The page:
Norfolk home: restored railway signal box in Melton Constable
PUBLISHED: 16:15 27 March 2018 | UPDATED: 16:15 27 March 2018
What do you do with a ruined old railway signal box? Turn it into a fantastic holiday lodge, of course. Tony Hall finds out more
Melton Constable in north Norfolk has had a long association with the railway, particularly in its heyday when it was referred to as the Crewe Junction of Norfolk, with lines from Kings Lynn, Norwich, Cromer, Fakenham, Yarmouth and Lowestoft all converging there. Considering the very rural location of the village, how did this come about?
In 1880 The Lynn and Fakenham Railway Act authorised the construction of a railway from Fakenham to Norwich via Melton Constable. There was a desire among north Norfolk landowners, notably Lord Hastings of Melton Constable Hall, to break the East Anglian monopoly of The Great Eastern Railway.
The village grew from a population of 118 in 1881 to 1,157 by 1911. The construction of a railway locomotive works and junction transformed the parish and to attract workers to this rural location the railway company constructed housing. The first street, Melton Street, was built in 1882 and others followed. Sadly the Melton works shut in 1936 and the line closed to passengers in April, 1964.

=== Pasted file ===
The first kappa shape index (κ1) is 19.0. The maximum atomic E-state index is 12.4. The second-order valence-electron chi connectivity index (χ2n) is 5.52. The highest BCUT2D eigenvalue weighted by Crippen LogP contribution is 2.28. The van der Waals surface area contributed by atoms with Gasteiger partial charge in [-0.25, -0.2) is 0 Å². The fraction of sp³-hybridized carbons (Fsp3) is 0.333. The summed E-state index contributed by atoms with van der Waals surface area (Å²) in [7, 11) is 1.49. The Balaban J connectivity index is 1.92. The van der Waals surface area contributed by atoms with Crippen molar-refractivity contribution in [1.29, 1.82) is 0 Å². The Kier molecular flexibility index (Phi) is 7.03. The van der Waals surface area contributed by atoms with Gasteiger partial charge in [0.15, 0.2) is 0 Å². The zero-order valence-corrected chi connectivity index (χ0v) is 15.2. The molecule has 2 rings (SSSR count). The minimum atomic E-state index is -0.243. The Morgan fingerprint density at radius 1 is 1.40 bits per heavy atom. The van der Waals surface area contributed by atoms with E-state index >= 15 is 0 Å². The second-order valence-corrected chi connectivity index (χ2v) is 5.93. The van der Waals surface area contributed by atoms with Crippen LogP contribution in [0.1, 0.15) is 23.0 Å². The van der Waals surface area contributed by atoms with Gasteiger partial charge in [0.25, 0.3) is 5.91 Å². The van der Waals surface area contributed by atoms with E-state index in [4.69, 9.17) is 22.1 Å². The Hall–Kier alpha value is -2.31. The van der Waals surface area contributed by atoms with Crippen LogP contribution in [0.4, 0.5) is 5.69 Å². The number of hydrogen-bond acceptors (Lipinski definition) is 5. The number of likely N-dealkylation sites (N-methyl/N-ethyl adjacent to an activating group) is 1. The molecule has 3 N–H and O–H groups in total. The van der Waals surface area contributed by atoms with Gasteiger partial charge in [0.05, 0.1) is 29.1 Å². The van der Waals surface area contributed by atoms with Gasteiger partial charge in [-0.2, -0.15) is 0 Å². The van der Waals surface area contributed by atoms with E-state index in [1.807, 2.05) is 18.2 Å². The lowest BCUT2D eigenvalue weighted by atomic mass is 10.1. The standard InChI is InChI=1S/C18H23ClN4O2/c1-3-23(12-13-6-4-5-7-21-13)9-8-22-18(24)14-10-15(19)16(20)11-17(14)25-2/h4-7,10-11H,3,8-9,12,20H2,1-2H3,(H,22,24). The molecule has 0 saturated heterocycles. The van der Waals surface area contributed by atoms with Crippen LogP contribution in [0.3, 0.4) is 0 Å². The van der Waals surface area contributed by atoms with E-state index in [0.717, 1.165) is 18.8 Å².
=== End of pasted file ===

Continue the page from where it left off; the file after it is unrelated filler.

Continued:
It is therefore very fitting that a signal box, now fully restored, has been returned close to this location of railway history. My good friend John Barnes, entrepreneur and property developer, spotted that the signal box, which had been at Dereham Station but was subsequently moved to a garden in Mattishall to be used as a studio, was up for sale by auction. Having a farm near Melton Constable which was on the disused Yarmouth to Kings Lynn line, John thought it a fitting new location for this piece of railway history.
He had already converted both the farmhouse and several barns on the farm, which I have featured over the years, so he was delighted to buy it and then transport it to its new location. He said at the time; “I will be able to return it to its home next to a railway track [disused]. It will be fantastic to sit there and enjoy the panoramic country views out of the huge glass windows.” Fortunately, John was just able to see the signal box fully restored before he died in January 2017.
Chris Wake, the new owner, takes up the story. “My wife Polly and I were living in Eastgate near Cawston, but we had been there some time and wanted a detached property. We saw a holiday barn advertised which attracted our attention. It was one of those that John Barnes had converted on his farm.
“Although it had only one bedroom, he had already applied for, and been granted, planning permission to enlarge. We then applied for the holiday restriction to be removed and when everything was in place, we bought Lavender Cottage in 2014.”
Chris was born in West London. His parents moved to Wymondham when he was a year old and his father worked for Lotus Cars and his mother worked in a pharmacy. On leaving school Chris went to work straight away, in sales and deliveries for a wholesale gourmet food company. In 1996 he met Polly, who was originally from Bristol, but had lived at Drayton from the age of four. They went on holidays together and learnt to scuba dive in the Dominican Republic. “That really was a pivotal point in life,” recalls Chris. “Soon after I returned there to do a diving course, as an entry level professional.”